Edge

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Simon Edhouse, citing John Hagel:

"The “edge” takes many forms. Generally speaking, edges are peripheral areas with high growth potential. For example, emerging economies form a geographic edge. New generations of people form demographic edges. Technology edges take shape as technological innovations begin offering new capabilities..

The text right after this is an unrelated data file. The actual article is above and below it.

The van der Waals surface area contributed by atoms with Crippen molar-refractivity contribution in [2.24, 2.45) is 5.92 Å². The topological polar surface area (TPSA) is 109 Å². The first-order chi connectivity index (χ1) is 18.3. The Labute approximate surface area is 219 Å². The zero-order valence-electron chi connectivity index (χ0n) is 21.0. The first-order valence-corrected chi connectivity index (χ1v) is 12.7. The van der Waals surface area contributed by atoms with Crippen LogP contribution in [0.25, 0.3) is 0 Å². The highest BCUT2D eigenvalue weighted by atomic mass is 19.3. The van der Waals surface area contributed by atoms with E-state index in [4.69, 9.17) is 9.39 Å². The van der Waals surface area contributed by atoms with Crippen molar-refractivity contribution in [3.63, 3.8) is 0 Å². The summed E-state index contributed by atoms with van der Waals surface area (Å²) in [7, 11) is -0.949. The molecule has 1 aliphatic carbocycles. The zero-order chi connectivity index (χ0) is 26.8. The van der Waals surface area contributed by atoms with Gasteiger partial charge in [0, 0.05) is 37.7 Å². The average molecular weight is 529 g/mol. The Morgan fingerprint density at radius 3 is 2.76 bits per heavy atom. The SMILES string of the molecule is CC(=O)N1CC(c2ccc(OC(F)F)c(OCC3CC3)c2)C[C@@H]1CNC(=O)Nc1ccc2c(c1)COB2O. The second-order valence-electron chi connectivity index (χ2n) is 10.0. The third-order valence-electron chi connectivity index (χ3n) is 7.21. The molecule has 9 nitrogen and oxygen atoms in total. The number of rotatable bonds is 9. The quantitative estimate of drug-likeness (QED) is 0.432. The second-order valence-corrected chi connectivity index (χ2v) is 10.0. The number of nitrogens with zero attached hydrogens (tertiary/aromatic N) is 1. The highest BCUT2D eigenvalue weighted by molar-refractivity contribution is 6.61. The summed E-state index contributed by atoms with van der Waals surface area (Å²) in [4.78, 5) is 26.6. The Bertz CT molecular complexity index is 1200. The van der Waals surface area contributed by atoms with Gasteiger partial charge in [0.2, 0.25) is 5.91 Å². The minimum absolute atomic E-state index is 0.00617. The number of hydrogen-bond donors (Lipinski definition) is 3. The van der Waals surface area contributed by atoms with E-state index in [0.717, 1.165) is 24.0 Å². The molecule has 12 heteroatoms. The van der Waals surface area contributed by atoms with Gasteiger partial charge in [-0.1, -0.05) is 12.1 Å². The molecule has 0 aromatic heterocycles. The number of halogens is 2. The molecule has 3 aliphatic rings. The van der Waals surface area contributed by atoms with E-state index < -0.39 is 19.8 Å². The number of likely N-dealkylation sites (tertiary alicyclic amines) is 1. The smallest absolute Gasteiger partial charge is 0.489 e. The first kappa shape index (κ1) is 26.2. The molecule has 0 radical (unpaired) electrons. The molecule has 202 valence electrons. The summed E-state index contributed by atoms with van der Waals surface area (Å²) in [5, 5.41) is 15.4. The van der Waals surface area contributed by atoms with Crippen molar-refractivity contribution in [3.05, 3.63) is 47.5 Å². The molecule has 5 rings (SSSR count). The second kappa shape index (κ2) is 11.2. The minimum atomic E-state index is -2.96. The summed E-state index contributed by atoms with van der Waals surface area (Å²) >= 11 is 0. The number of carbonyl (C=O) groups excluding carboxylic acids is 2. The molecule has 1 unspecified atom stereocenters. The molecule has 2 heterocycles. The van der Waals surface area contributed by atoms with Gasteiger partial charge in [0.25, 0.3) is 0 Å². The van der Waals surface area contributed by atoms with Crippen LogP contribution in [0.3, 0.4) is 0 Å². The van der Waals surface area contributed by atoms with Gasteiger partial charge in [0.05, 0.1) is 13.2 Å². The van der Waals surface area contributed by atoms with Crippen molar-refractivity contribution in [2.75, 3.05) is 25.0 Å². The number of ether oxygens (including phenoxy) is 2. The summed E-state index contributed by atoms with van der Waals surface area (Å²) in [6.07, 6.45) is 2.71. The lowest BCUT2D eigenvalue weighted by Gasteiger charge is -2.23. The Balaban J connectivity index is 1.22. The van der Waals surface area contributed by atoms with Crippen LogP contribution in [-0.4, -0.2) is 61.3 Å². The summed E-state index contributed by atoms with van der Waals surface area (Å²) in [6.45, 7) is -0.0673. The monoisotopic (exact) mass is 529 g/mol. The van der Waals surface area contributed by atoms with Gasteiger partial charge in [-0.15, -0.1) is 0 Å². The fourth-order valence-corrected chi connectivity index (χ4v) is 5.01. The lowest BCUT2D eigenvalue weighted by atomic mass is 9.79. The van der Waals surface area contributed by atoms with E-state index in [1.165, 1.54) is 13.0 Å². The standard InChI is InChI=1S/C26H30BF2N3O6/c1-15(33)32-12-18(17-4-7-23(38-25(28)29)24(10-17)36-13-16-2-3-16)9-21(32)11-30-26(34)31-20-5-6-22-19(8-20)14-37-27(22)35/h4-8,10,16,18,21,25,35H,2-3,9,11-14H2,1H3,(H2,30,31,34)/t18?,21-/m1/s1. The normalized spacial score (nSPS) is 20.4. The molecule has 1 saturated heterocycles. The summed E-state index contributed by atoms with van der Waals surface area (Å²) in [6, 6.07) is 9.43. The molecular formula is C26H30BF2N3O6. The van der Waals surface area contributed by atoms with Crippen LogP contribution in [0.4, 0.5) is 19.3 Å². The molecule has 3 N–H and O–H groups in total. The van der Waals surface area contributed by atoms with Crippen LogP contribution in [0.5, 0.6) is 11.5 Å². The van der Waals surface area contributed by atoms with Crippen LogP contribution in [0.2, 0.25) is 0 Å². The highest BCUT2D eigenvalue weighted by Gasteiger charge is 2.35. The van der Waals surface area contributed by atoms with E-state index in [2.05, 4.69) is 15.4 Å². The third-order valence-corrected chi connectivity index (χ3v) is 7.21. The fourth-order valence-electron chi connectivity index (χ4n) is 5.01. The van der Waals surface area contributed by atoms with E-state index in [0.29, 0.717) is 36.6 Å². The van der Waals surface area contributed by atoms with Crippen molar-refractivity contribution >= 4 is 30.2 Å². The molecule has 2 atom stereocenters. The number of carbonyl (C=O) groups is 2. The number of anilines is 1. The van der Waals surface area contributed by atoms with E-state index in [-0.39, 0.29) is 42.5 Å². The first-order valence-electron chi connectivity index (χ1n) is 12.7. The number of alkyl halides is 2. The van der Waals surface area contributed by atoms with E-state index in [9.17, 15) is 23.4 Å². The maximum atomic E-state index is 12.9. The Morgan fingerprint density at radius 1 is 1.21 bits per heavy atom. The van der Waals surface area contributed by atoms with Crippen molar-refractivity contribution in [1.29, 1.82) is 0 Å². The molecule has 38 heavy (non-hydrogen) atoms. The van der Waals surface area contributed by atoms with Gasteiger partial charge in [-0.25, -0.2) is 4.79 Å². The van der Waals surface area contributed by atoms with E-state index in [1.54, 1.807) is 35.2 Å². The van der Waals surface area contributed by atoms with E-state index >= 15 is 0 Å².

..Why are edges so important? They represent fertile seedbeds for innovation as unmet needs and unexploited capabilities tend to surface first on the edge. Edges also tend to be filled with people who are risk takers. Edge participants tend to connect more readily with each other because they all confront significant challenges in addressing the growth opportunities. Since there is so much growth potential for everyone, they are more willing to share insights and learning. Edges also have limited inertia since most of the large institutions, installed base and current sources of profitability are in the core." (https://medium.com/@simonedhouse/can-we-be-the-ball-an-analogy-for-the-extended-intelligence-model-of-people-centered-ai-a6d6703b43f3)